Netflix, AT&T, Comcast: Same Strategy?

Netflix strategy has been clear for some time: “Become HBO faster than HBO becomes us.”


By that, Netflix means becomes a source of original programing, not a retransmission or distribution vehicle for third party content.


Not just incidentally, the Netflix strategy sheds light on what AT&T and Comcast have done, despite criticisms of AT&T for doing so. Netflix occupies what formerly were a few distinct roles in the video entertainment ecosystem: content owner, program network and content distributor.




In the old model, programming networks were one segment of the business, while distributors (broadcast TV, cable TV, telco and satellite TV) were in a distinctly-different part of the ecosystem. The content creation business (studio function) was a third role.


But what Netflix has done is create a new position that simultaneously combines those several former roles.


Its investments in original programing make it a content owner, like a studio. Its distribution function (streaming) makes it a distributor. But its total content assets also make it a programming network.


“Our future largely lies in exclusive original content,” says Reed Hastings, Netflix CEO. “Our investment in Netflix originals is over a quarter of our total P&L content budget in 2017 and will continue to grow.”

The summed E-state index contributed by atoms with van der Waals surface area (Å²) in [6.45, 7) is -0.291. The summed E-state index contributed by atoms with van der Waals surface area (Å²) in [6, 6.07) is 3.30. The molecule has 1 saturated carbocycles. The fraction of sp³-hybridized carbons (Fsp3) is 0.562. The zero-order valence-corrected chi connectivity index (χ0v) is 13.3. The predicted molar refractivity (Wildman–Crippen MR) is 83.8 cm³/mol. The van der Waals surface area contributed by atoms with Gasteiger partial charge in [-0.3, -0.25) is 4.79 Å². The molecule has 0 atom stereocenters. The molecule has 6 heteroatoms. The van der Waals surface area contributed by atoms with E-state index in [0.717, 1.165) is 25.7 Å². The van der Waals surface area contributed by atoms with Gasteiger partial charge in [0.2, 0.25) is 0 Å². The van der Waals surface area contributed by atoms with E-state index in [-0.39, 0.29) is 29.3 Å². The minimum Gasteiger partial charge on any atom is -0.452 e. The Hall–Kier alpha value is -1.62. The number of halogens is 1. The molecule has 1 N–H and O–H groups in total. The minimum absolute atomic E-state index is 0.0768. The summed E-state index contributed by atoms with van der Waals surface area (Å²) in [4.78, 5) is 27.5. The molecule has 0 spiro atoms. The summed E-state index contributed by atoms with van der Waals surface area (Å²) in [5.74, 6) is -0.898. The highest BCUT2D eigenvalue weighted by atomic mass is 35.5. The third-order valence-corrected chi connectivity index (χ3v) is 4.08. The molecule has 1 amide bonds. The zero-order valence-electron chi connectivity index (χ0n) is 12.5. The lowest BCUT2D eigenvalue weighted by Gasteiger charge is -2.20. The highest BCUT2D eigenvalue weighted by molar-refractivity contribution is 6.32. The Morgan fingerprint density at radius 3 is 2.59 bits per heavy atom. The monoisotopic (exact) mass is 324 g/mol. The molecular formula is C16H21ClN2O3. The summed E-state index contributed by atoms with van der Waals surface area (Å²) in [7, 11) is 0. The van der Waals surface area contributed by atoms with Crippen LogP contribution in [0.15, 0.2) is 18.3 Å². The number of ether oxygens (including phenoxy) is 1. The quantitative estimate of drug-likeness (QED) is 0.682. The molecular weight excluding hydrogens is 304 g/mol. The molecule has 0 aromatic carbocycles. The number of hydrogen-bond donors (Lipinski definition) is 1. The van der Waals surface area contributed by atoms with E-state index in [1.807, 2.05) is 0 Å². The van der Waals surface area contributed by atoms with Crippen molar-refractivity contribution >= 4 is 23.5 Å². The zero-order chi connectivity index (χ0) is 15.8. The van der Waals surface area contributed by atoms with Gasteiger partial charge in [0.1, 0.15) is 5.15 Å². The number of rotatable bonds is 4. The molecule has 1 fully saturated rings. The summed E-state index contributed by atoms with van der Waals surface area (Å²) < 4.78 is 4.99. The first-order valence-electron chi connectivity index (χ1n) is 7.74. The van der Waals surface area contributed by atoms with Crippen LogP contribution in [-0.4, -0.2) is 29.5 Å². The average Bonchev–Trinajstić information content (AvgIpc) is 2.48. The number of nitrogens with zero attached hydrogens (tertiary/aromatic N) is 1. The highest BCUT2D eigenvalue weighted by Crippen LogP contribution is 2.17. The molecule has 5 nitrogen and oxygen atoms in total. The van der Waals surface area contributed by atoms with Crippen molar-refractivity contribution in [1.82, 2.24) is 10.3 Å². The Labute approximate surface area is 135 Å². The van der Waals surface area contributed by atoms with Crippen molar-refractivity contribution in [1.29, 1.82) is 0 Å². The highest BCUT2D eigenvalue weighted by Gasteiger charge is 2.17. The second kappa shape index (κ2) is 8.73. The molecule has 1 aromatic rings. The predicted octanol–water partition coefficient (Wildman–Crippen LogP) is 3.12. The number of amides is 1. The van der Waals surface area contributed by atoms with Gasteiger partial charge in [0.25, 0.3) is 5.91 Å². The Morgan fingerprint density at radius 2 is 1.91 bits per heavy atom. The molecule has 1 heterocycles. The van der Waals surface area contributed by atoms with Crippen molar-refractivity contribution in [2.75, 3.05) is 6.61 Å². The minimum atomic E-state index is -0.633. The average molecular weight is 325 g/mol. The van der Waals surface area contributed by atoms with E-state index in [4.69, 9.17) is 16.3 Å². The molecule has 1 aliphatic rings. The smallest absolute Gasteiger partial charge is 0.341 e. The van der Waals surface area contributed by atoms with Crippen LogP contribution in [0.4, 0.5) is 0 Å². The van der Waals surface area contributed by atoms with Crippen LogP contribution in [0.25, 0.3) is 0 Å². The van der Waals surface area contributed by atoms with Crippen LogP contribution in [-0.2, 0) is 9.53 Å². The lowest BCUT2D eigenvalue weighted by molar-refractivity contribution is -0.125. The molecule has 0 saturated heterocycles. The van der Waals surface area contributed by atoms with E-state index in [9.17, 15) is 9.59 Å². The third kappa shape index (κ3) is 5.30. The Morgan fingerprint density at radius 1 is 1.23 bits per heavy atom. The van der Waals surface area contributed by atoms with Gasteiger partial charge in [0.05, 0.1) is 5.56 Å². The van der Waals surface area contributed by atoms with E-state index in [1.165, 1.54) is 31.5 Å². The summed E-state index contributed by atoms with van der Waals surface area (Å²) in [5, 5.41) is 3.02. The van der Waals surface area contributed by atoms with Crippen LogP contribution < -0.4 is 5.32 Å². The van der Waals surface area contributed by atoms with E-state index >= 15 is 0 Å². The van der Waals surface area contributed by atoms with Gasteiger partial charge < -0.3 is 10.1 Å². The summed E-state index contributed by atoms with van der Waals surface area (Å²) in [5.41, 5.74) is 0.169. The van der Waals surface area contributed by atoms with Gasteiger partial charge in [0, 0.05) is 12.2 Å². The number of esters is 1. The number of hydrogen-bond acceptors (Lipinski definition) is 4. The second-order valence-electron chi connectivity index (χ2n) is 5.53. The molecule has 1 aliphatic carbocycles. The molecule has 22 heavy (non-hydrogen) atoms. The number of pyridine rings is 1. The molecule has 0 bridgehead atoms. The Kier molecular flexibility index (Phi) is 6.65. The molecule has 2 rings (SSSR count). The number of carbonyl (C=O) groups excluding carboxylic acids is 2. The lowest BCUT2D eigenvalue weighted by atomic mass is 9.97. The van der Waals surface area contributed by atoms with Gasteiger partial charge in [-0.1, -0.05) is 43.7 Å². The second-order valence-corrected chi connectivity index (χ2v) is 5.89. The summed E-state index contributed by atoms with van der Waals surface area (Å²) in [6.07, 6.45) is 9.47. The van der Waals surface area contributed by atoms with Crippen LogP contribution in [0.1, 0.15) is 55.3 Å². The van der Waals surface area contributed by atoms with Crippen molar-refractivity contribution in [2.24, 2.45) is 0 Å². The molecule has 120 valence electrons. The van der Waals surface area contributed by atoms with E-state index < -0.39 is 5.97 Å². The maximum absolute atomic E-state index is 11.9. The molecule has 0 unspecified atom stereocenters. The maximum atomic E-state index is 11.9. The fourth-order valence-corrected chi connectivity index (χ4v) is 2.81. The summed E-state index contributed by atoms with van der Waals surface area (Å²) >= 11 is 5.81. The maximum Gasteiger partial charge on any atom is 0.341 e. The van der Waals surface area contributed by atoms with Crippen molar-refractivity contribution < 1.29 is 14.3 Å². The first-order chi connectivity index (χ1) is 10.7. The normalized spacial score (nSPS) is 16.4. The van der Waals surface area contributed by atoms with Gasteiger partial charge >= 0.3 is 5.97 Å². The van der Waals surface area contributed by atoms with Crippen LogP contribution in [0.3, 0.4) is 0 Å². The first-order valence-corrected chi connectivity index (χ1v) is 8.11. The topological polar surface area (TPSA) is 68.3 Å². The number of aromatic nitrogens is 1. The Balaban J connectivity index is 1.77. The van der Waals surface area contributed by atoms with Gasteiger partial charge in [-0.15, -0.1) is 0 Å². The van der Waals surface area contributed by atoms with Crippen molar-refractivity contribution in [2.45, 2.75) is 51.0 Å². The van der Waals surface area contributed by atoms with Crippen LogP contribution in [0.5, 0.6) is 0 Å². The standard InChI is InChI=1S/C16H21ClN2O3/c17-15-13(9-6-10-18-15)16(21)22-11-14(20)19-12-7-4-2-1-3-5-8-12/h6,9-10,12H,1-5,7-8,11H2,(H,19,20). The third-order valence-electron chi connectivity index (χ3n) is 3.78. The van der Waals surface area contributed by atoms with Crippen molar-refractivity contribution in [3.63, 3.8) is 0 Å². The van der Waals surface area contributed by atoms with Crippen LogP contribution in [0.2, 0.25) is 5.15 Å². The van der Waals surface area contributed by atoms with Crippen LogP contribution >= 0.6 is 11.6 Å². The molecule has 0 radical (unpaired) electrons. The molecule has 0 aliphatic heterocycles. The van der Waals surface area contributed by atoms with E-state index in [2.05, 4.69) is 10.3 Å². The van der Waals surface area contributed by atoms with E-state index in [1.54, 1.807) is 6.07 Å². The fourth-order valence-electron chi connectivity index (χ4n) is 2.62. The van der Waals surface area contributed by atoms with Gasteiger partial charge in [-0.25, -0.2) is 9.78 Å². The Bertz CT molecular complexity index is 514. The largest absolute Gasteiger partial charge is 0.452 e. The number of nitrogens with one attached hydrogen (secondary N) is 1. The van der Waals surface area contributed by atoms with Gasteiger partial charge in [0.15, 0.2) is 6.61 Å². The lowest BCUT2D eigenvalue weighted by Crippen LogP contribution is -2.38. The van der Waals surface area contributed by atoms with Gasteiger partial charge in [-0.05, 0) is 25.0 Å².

Netflix already has $17 billion in content commitments “over the next several years” and a growing library of owned content ($2.5 billion net book value at the end of the quarter).


Netflix expects to spend $7 billion to $8 billion on content in 2018.


“Just as we moved from second-run content to licensed originals and then to Netflix-produced originals, we are progressing even further up the value chain to work directly with talented content creators,” Hastings says.

In other words, Netflix, aside from being a content network and a content distributor, now is moving in the direction of becoming a content owner and developer, like a studio.

By buying Time Warner, AT&T is using the same strategy, moving from one role to several: distribution to content creation; distribution to content network.

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